Presidential candidate for the "Peruanos por el Kambio" party Pedro Pablo Kuczynski (C),and his first and second vice presidential running-mates, Martin Vizcarra (L) and Mercedes Araoz (R), wave from a balcony after the elections in Lima on June 5, 2016
Lima (AFP) - Peruvians waited Wednesday to learn who their next president will be, as ex-Wall Street banker Pedro Pablo Kuczynski's camp called his lead insurmountable and controversial rival Keiko Fujimori insisted she still had a shot.
Three days after Sunday's runoff election, the race to lead one of Latin America's fastest-growing economies was still too close to officially call, even though 99.5 percent of the ballots had been counted.
The Oxford-trained economist known as "PKK" maintained his razor-thin edge over Fujimori, the daughter of jailed ex-president Alberto Fujimori: 50.12 percent to 49.88 percent.
Electoral officials said they would likely finish tallying ballots Thursday.
But even then the race may not be over.
About one percent of the ballots have been challenged, and the race is so close they could theoretically swing it back in Fujimori's favor.
An electoral court is considering each challenged ballot one by one, deciding whether to count them despite stains, improper markings or other issues.
However, while Fujimori isn't mathematically eliminated, it would be "impossible" for her to close the 42,000-vote gap between her and Kuczynski, said the head of polling firm Ipsos Peru, Alfredo Torres.
"I think we can say PPK's victory is definitive," he told newspaper El Comercio.
Kuczynski's camp all but declared him president-elect.
"We have a lead that makes us the winners. But we are respectful of the (electoral) institutions and we will wait until the counting process reaches 100 percent," said his running mate, Martin Vizcarra.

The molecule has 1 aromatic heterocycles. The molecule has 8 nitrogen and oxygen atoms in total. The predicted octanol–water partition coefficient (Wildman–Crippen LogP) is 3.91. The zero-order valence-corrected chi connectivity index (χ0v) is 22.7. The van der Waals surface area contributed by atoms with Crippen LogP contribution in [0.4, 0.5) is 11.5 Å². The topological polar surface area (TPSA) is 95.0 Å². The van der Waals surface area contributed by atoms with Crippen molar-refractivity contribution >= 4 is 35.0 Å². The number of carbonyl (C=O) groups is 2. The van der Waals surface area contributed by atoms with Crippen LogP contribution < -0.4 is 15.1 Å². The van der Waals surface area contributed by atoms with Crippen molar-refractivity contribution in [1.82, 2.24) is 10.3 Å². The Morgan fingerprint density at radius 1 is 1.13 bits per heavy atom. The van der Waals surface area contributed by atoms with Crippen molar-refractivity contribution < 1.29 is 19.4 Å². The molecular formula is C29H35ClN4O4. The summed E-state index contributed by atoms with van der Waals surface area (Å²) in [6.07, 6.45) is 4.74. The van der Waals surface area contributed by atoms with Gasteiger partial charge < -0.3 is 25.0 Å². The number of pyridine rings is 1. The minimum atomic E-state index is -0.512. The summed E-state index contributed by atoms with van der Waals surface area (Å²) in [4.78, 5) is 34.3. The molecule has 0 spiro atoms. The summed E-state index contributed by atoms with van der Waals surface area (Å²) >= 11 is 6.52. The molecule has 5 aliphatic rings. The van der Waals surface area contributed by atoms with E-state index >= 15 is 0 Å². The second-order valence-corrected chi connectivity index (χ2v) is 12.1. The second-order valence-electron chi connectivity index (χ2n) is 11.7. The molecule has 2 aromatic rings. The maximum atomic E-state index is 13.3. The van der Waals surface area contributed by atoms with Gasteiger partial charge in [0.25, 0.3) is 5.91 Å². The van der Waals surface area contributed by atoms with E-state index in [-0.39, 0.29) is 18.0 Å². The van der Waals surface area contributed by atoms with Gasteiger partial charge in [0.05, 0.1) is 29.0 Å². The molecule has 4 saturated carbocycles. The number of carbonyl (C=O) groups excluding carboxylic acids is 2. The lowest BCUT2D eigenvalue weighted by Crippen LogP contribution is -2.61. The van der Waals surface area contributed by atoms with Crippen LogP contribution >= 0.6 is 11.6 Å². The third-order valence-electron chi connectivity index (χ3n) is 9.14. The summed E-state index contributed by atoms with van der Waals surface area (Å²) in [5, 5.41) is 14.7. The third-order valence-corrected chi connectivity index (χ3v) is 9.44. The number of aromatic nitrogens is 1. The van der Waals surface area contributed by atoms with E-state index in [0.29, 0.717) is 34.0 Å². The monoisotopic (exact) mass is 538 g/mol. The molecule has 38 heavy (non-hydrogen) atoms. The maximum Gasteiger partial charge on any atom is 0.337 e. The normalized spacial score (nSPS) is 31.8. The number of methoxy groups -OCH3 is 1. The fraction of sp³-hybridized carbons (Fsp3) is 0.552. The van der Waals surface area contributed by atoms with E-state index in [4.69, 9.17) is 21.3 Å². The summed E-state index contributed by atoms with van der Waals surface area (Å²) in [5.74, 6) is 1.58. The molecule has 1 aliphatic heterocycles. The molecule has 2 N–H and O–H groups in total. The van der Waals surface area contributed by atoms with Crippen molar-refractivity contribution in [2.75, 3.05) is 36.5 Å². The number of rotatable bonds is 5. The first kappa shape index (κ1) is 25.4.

"But we ask it be done quickly," he added.
- Delivery by boat -
Kuczynski, 77, has said he won't declare victory until the official verdict is in.
But he couldn't resist stepping out on the balcony of his house in an upscale Lima neighborhood Monday and indulging in a few dance moves alongside his wife.
Fujimori, 41, has said she is "cautiously waiting."
Her campaign is hoping she will win heavily in remote areas still sending in their results thanks to her father's pull with poor rural voters.
Some Peruvians fondly remember Alberto Fujimori (1990-2000) for his populist streak, his ruthless campaign to wipe out leftist Shining Path rebels and his management of a strong economy.
But his legacy has also been heavy baggage for his daughter. His violent decade in office ultimately landed him in prison for 25 years for massacres by an army death squad.
Electoral officials said results were still trickling in -- some by boat -- from a very remote region of the Amazon jungle known as VRAEM (the acronym for the Apurimac, Ene and Mantaro River Valleys).
Fujimori's campaign said she had strong support there because voters fear the drug traffickers who hold sway over the region and remnants of the Shining Path hiding out there.
- 'Anti-fujimorismo' -
Both candidates are right-leaning, US-educated politicians from immigrant families.
They vowed to fight crime and create jobs in the nation of 31 million people, a major source of gold, copper -- and cocaine.
Famed for its ancient Incan cities high in the Andes mountains and its fusion-fueled cuisine, symbolized by the refreshing raw fish dish ceviche, Peru has been one of Latin America's best-performing economies.
But growth slowed under outgoing leftist President Ollanta Humala, from 6.5 percent when he took office in 2011 to 3.3 percent last year.
Kuczynski, son of a Jewish doctor from Germany, studied at Oxford and Princeton.
His American wife is a cousin of Hollywood actress Jessica Lange.
A former economy minister, he has a long career in business and finance.
Fujimori, whose father is the child of Japanese immigrants, was aiming to become Peru's first woman president.
But analysts say she was damaged by a late surge of "anti-fujimorismo" -- though her party won a congressional majority in the first-round vote in April.